Hit singles that strayed from songwriting tradition that can inspire you to supercharge your own songs.
Posted: 16 July 2019
Writing a song isn’t hard. Writing a good song, however, is an art. We all recognise the standard structure of a song—verse, chorus, verse, chorus, bridge, chorus. And there’s nothing wrong with that. It’s safe and dependable and if you’re lucky it’ll even become a hit. But sometimes it’s the songs that break the mould that we remember. Here’s just a few that stand out from the crowd and can influence your next tracks.
Bohemian Rhapsody is just one on those songs that you can feel in your bones. One minute you’re minding your own business and the next thing you know the whole gang is in diamond formation, holding torches under their chins and belting out the famous lyrics. Don’t worry, we’ve all been there. On paper, the song shouldn’t be so memorable. Songs are usually defined by their choruses, but Bohemian Rhapsody doesn’t have one. In fact, all seven of the song’s verses are completely unique. That’s just what happens when you roll three different songs into one musical epic.
Nothing sums up the 60’s quite like Jefferson Airplane’s psychedelic masterpiece. However, it’s not just the hallucinogenic lyrics that make this track so unique. Another song without a chorus or a fixed structure, White Rabbit is essentially one long, awesome crescendo. Add to that a catchy bass intro and a marching band style drum beat and you end up with one killer track.
Sometimes you’ve just got to cut straight to the action and that’s exactly what Bon Jovi’s hit single does. The hard hitting first chorus gets you pulse racing and then they slam you with an early guitar solo. That’s a pretty wild journey for the first 30 seconds of a song.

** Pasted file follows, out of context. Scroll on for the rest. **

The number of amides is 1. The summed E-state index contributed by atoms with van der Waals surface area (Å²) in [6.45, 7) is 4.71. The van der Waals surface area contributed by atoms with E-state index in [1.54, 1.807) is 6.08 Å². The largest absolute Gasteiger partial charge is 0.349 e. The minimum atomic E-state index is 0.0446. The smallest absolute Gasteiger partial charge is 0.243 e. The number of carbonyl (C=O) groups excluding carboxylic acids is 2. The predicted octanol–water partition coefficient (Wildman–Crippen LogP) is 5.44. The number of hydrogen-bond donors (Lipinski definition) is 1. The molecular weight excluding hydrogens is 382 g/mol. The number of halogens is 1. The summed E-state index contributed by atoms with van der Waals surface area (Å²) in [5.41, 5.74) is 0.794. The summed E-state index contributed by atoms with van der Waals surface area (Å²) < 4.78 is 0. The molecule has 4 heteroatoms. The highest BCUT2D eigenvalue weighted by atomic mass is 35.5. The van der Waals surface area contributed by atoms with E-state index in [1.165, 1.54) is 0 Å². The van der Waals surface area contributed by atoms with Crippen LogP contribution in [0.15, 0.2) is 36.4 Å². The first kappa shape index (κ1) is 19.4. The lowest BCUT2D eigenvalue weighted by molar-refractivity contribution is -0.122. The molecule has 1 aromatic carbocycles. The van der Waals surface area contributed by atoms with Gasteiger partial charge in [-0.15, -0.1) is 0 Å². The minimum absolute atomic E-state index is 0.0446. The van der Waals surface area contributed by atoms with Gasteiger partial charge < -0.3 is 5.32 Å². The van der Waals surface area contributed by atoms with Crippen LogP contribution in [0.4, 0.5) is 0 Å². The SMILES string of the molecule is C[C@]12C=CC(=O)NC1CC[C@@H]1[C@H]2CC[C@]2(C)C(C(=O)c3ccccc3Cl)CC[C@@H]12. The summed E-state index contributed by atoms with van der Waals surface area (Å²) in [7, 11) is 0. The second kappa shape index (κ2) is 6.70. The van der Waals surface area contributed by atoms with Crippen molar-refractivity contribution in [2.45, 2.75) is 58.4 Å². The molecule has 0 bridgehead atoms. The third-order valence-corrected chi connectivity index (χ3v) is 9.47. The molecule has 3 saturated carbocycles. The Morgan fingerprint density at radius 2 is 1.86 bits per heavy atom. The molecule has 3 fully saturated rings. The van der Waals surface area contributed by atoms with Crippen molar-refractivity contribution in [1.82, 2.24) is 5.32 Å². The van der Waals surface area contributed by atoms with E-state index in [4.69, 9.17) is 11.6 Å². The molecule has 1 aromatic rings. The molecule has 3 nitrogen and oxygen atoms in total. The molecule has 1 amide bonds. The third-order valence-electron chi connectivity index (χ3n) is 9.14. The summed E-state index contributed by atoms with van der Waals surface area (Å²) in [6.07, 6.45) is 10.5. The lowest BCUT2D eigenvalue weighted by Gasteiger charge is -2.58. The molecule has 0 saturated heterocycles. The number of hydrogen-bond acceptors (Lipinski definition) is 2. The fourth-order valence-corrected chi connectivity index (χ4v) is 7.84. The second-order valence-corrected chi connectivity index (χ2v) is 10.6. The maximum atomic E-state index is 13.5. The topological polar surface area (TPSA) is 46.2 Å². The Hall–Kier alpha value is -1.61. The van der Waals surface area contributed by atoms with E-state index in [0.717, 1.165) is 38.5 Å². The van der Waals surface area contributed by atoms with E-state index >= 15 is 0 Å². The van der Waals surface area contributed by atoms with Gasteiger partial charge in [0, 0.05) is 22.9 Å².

Lady Gaga might not be very rock and roll but with 39.5 million followers on Instagram alone, there’s no denying that something about her songwriting is working. Where some artists reject choruses, Gaga is all about the repetition. As well as the chorus and the ‘rah rah ah-ah-ah’ hook, Bad Romance features not one but two bridges with the 8-bar ‘walk walk fashion baby’ and 16-bar ‘I want your love’ sequence.
The weirdness of this Radiohead hit doesn’t stop at the title. Aside from the instrumentally dense nature of the verses, the beginning of the song sets us up for a typical verse chorus verse structure. Then the guitar charged middle 8 gets us pumped for a third chorus that never comes. Instead we get a stripped down lyrical bridge before an explosive musical outro. Although it seems strange on paper, Paranoid Android is a perfect example of how a great guitar riff can hold a complicated song structure together.
When it comes to unconventional songwriting, The Beatles have tried it all. ‘Love Me Do’ is essentially one repeated chorus with slight variations, while ‘Hey Jude’ abandons the chorus altogether. Instead it has an A/B verse structure with a stream of ‘na na nas’ that take up the entirety of the song’s second half. Another example is ‘Happiness Is A Warm Gun’, a multi-part song where each of the sections has a totally unique feel to it.
There’s nothing wrong with conventional song structures. Just scroll through the biggest hits from this week and you’ll find tracks that are arranged in all sorts of ways. That’s because there’s more than one way to write a great track. But if you’re looking to inject something a little different into your songwriting, why not give some of these tracks a listen.